The game began like so many this season, with a concerted effort to pump the basketball into the post. After new starter Jonathan Graham won the opening tip, the Penn State transfer received touches on the first three possessions. On the second, he missed a right hook. On the third, he missed a layup. After the game, Maryland Coach Mark Turgeon speculated that Graham might “be a little more comfortable coming off the bench,” hinting that his new lineup experiment might have ended following Tuesday’s 70-56 win over North Carolina Central.
“He earned it,” Turgeon said. “He didn’t handle it well.”
This recurring theme has followed the Terrapins all season, as Maryland’s front court has failed to produce consistently. Center Shaquille Cleare made 12 straight starts to open the season and could still wiggle back into the lineup, but has played just 13 total minutes over the past two games.
After beating Tulsa on Dec. 29, Turgeon went out of his way to praise Cleare’s bench attitude, a gesture of confidence that nonetheless juxtaposed unfavorably with his zero points and one rebound in five minutes. So at Monday’s practice, Cleare and forward Charles Mitchell (season-low eight minutes against Tulsa) came early and stayed late.
“It’s amazing what the bench does to you,” Turgeon said. “The two guys working hardest in the gym yesterday were Shaq and Charles. They stayed after and worked. There’s competition now instead of just giving minutes to certain guys.”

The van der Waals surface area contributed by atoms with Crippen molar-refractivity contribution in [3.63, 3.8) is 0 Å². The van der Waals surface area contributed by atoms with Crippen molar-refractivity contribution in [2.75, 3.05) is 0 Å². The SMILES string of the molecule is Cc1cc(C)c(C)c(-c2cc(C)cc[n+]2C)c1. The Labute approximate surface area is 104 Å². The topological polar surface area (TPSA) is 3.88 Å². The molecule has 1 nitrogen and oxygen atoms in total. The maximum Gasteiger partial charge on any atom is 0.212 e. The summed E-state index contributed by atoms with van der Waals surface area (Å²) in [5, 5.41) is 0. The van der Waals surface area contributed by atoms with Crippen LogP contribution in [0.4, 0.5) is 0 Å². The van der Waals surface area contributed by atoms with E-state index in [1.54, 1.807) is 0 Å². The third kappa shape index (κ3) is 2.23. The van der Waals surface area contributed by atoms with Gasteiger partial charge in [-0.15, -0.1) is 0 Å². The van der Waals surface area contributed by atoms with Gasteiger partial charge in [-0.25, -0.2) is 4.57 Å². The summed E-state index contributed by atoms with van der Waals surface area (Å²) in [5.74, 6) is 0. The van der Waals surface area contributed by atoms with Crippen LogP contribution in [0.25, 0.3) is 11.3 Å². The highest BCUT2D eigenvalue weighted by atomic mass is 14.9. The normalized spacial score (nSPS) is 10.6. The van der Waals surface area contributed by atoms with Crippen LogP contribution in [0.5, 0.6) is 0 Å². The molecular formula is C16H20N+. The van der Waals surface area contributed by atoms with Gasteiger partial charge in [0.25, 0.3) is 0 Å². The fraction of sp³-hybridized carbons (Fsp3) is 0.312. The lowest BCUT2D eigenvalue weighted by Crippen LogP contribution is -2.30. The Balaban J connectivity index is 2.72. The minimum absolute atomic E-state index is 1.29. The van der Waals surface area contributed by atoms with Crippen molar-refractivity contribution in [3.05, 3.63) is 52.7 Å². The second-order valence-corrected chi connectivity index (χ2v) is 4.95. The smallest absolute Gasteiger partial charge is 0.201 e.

Even with four players scoring in double digits – Dez Wells (15.3), Jake Layman (14.2), Evan Smotrycz (12.1) and Nick Faust (10) – Maryland still needs something from its front court. Mitchell reached double figures in four straight games to start his sophomore season, but his offensive rebounding and scoring numbers have dipped in December. Freshman Damonte Dodd started against Tulsa but still appears a fringe rotational player at best right now, capable of altering shots for spot minutes at a time.
Graham, for his part, has injected a new energy into Maryland’s rotation this month, seeing double-figure minutes in every game since George Washington on Dec. 8. He’s also the team’s best low-post scoring option (1.13 points per possession, compared with 1.02 for Cleare and 1.09 for Mitchell, according to KenPom.com), but if Turgeon wants to keep him on the bench, who has earned the starting job? Having confidence in four post players, which Turgeon claims he has, is one thing. Finding a consistent starter is another.
“I’m not going to start four guys,” Turgeon said. “I’ve got to have somebody work as hard as Jon Graham does and be committed so they deserve to start.”